Family : Orchidaceae
Text © Pietro Puccio
English translation by Mario Beltramini
The species is native to New Guinea where it lives as epiphyte on the low trees of the humid forests along the shores of the lakes and water streams, in particular the river Sepik, in a climate characterized by high and constant humidity, at low altitudes.
The name of the genus is the combination of the Greek substantives “δένδρον” (dendron) = tree and “βίος” (bios) = life, with reference to the numerous species of the genus living on the trees; the name of the species is the combination of the Greek adjective “λάσιος” (lasios) = hispid, hairy and of the substantive “ανθηρά” (anthera) = anther.
Common names: sepik blue orchid (English).
The Dendrobium lasianthera J.J.Sm. (1932) is an epiphytic species, rather variable in the colour of the flowers, with cylindrical erect pseudobulbs, up to 3 m long in nature, provided for all their length of alternate, distichous elliptic, 3-14 cm long, coriaceous, intense green leaves.
Racemose erect or curved, 30-40 cm long, inflorescences, from the upper nodes of the ripe pseudobulbs, carrying numerous flowers spirally arranged on the rachis, about 7-9 cm long and 6 cm broad.
Linear sepals, undulated and bent backwards, about 4 cm long, white at the base, yellowish brown to brown at the apex; the lateral sepals, merged at the base of the column, form a sort of conical spur (mentum) about 2 cm long. Linear, erect, twisted, about 4 cm long petals, of reddish brown colour with yellow border, labellum trilobed at the apex, about 4 cm long and 2,5 cm broad, of yellowish brown colour with magenta spot at the base and run by three parallel lamellae, obovate central lobe with pointed apex of 1 cm of length.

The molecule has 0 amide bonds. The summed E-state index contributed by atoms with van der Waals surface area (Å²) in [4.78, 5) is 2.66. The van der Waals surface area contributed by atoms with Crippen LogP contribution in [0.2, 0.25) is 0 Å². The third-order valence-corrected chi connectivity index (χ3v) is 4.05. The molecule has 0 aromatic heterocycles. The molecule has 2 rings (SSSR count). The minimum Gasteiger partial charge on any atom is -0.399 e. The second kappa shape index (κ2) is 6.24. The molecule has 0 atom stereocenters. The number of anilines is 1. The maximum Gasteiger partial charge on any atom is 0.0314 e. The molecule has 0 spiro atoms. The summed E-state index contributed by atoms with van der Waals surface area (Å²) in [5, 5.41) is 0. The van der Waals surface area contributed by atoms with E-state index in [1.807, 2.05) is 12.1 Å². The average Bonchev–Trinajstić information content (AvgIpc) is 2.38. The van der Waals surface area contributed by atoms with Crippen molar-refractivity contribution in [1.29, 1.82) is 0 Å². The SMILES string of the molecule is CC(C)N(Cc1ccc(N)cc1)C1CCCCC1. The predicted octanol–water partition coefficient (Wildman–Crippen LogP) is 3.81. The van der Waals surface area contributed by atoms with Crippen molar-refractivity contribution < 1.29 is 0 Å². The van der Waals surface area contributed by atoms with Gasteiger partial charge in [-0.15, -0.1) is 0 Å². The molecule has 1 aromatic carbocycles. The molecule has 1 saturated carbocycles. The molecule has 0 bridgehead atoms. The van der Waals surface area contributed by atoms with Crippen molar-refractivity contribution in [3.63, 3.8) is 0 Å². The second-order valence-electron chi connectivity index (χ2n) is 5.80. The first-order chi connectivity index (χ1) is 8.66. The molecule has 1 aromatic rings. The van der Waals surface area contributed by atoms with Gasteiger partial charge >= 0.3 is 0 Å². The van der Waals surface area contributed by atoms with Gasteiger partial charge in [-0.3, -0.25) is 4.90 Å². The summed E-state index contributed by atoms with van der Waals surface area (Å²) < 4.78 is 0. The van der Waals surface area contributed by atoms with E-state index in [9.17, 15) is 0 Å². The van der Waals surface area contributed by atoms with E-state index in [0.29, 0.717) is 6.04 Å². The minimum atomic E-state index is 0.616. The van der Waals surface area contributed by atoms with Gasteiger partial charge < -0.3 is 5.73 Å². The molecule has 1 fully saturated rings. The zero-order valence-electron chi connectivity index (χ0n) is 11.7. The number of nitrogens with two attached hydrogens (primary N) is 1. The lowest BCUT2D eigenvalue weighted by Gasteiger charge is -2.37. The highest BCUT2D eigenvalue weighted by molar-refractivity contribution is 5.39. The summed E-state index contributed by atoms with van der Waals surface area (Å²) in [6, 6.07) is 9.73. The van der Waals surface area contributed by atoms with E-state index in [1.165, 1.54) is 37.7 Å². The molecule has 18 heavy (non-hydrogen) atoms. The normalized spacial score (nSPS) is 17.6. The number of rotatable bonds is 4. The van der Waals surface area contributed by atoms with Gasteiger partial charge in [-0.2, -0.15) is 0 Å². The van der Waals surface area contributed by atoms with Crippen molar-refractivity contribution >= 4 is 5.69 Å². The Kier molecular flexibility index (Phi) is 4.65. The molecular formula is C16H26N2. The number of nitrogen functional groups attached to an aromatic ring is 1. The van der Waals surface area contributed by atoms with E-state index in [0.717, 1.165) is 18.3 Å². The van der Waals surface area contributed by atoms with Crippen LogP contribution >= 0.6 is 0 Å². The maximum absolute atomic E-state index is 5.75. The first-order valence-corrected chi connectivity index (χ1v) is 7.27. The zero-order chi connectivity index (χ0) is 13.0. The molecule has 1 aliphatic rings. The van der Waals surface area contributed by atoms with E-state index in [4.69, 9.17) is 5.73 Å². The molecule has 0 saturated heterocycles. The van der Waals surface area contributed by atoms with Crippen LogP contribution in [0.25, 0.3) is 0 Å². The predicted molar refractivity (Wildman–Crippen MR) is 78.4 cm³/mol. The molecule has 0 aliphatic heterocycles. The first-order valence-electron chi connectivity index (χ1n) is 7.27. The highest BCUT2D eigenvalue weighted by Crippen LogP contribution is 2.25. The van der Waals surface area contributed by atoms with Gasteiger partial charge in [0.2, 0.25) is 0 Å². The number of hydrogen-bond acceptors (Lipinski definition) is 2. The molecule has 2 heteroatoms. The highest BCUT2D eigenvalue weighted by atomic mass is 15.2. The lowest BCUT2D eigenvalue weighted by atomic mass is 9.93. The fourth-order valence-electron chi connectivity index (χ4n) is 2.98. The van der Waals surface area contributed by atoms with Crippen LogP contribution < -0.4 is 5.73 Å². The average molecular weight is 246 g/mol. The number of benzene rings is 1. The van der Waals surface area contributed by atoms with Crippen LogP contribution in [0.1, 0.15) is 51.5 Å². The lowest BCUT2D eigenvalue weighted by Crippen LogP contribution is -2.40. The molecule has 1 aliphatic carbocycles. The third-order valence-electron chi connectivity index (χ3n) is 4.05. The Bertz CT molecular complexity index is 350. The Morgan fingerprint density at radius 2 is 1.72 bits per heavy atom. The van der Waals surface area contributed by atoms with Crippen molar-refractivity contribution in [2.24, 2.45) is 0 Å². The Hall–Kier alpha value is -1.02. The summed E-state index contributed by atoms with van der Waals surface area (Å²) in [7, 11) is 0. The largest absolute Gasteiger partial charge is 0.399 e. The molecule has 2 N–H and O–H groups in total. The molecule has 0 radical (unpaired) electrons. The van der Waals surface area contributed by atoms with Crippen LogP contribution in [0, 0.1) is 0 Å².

It reproduces by seed, in vitro, and by division, to be done by the vegetative restart, with each section provided of at least 3-4 pseudobulbs.
Species with particularly attractive flowers and of long duration, more than two months, rare in cultivation, also due to the dimensions which may reach and for the exigencies of heat and humidity, more suitable for being cultivated in open air, where the climate allows this, than in the greenhouses of the enthusiasts. It requires high luminosity, also some hours of direct sun in the morning, high temperatures all the year round, with a minimum value which is good never under the 20-22 °C, and high humidity, 80-90%, with constant ventilation. Waterings must be regular and abundant during the growth of the pseudobulbs, then spaced until the vegetative restart. For the waterings and the nebulisations is to be used rain water, from reverse osmosis or demineralised; the fertilizations, duly distributed in way to avoid salts accumulation, are to be done during the vegetative period preferably with hydrosoluble balanced products, with microelements, at ¼ of the dosage suggested on the package. It is preferably cultivated in pots or baskets with particularly draining and aerated compost, in order to allow the roots to dry up quickly after each watering, which may be formed by medium sliced bark and charcoal fragments with possible addition of inerts to improve the drainage. Transplants and repottings are to be done when strictly necessary by the vegetative restart, signalled by the appearance of the new roots.
The species is reported in the appendix II of the CITES (species whose trade is ruled internationally).
Synonyms: Dendrobium ostrinoglossum Rupp (1953); Durabaculum lasiantherum (J.J.Sm.) M.A.Clem. & D.L.Jones (2002).
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